A same-day injection for one knee costs thousands of dollars at these centers, according to a consumer survey taken of clinics across the United States.
People are paying that kind of cash because two-thirds of stem cell clinics promise that their treatments work 80 to 100 percent of the time, researchers report.
But there’s no medical evidence suggesting that any stem cell therapy can provide a lasting cure for knee arthritis, said study lead researcher Dr. George Muschler, an orthopedic surgeon with the Cleveland Clinic.
“There are claims made about efficacy [effectiveness] that aren’t supported by the literature,” Muschler said. “There’s a risk of charlatanism, and patients should be aware.”
Stem cells have gained a reputation as a miracle treatment and potential cure for many ailments. The cells have the potential to provide replacement cells for any part of the body—blood, brain, bones or organs.
As a result, a wave of stem cell centers have opened up around the country, offering cures for a variety of diseases, Muschler said.
“It’s very sexy to market yourself as a stem cell center, so there’s been a boom of centers, probably close to 600 now in the United States offering this therapy,” Muschler said. “But the truth is that the medical literature hasn’t quite caught up to the enthusiasm in the marketplace.”
The U.S. Food and Drug Administration has expressed extreme skepticism over these centers, and in November the agency announced that it would crack down on clinics offering dangerous stem cell treatments.
The “pie-in-the-sky” dream for knee arthritis patients is that a stem cell injection will produce fresh new protective cartilage in their joint, said Dr. Scott Rodeo, an orthopedic surgeon with the Hospital for Special Surgery in New York City.
“The reality is they don’t do that. There is zero data to suggest that,” said Rodeo, who wasn’t involved with the study. “The idea these cells are going to regenerate cartilage––there’s zero data.”
At best, these injections might temporarily reduce pain and inflammation by prompting the release of soothing chemicals in the knee, Rodeo and Muschler said.
To get an idea what stem cell centers are promising customers, Muschler and his colleagues called 273 U.S. clinics posing as a 57-year-old man with knee arthritis.
The clinics were asked about same-day stem cell injections, how well they work and how much they cost.
Of the 65 centers that provided pricing information, the average cost for a knee injection was $5,156, with prices ranging from $1,150 to $12,000, the researchers found. Fourteen centers charged less than $3,000 for a single injection, while 10 centers charged more than $8,000.
The 36 centers that provided information on effectiveness claimed an average effectiveness of 82 percent, the researchers said. Of them, 10 claimed that the injection worked 9 out of 10 times, and another 15 claimed 80 to 90 percent effectiveness.
The findings were presented Tuesday at the American Academy of Orthopaedic Surgeons‘ annual meeting, in New Orleans. Research presented at meetings is considered preliminary until published in a peer-reviewed journal.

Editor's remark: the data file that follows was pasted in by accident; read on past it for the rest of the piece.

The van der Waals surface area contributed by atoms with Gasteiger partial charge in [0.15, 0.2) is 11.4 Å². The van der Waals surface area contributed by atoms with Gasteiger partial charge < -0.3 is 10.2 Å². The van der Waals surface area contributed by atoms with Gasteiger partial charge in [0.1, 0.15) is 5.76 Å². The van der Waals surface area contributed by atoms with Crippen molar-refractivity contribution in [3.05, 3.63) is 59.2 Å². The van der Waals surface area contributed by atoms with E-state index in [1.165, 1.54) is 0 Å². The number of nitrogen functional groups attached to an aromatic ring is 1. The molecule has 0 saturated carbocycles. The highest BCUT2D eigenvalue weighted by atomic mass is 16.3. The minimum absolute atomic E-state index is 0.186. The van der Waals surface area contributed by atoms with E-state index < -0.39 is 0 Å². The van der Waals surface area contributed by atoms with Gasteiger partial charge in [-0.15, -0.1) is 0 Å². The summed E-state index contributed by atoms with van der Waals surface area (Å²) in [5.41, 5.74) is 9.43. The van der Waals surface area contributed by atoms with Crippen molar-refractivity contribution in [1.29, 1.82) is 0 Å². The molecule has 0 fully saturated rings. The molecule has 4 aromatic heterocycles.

“Patients are being told there’s an 80 percent likelihood of improvement, which is only 10 to 20 percent better than you’d expect from a placebo effect,” Muschler said.
In fact, he suspects that the placebo effect is responsible for much of the improvement patients feel following a knee injection.
“People always show up to the doctor when they hurt,” Muschler said. “If I see a patient who has arthritis in their knee and I do nothing, there’s a very good chance they’re going to get better over the coming months, anyway. There’s this natural cycle of increasing and decreasing pain that’s present in the life of someone who has arthritis.”
That’s compounded by the fact that people expect to feel better after shelling out a load of cash, Muschler added.
These centers generally provide three different types of treatment, only one of which actually has live stem cells involved, Muschler said.
One treatment injects the knee with platelet-rich plasma drawn from the patient’s own blood, while another uses a slurry produced from fetal tissue and fluid gathered after birth. Neither of these contains stem cells, but they are marketed as stem cell therapies, Muschler said.
A third option involves bone marrow taken from the patient and injected into the knee. This does contain a mixture of three types of stem cells, but “the evidence that you’re doing [your knees] a favor is still pretty weak in the literature,” Muschler said.
People aren’t likely to be harmed by these injections, Rodeo said, but there’s not a lot of evidence that they’ll be helped.
“Patients should go into it eyes wide open,” Rodeo said. “They’re paying a lot of money out of pocket, because these are not covered by insurers.”
Knee arthritis sufferers would be better off trying many of the established options for reducing knee pain, Muschler and Rodeo said.
Losing weight is a “key factor,” Muschler said.
“There’s very good evidence that if you are at a 5 on the pain scale and you lose 10 percent of your body weight, your pain will drop 2 points,” Muschler said.
Patients also can use NSAIDs like aspirin or ibuprofen to reduce pain and swelling, get a steroid injection, or perform weight training to strengthen the muscles that support the knee, Muschler and Rodeo said.
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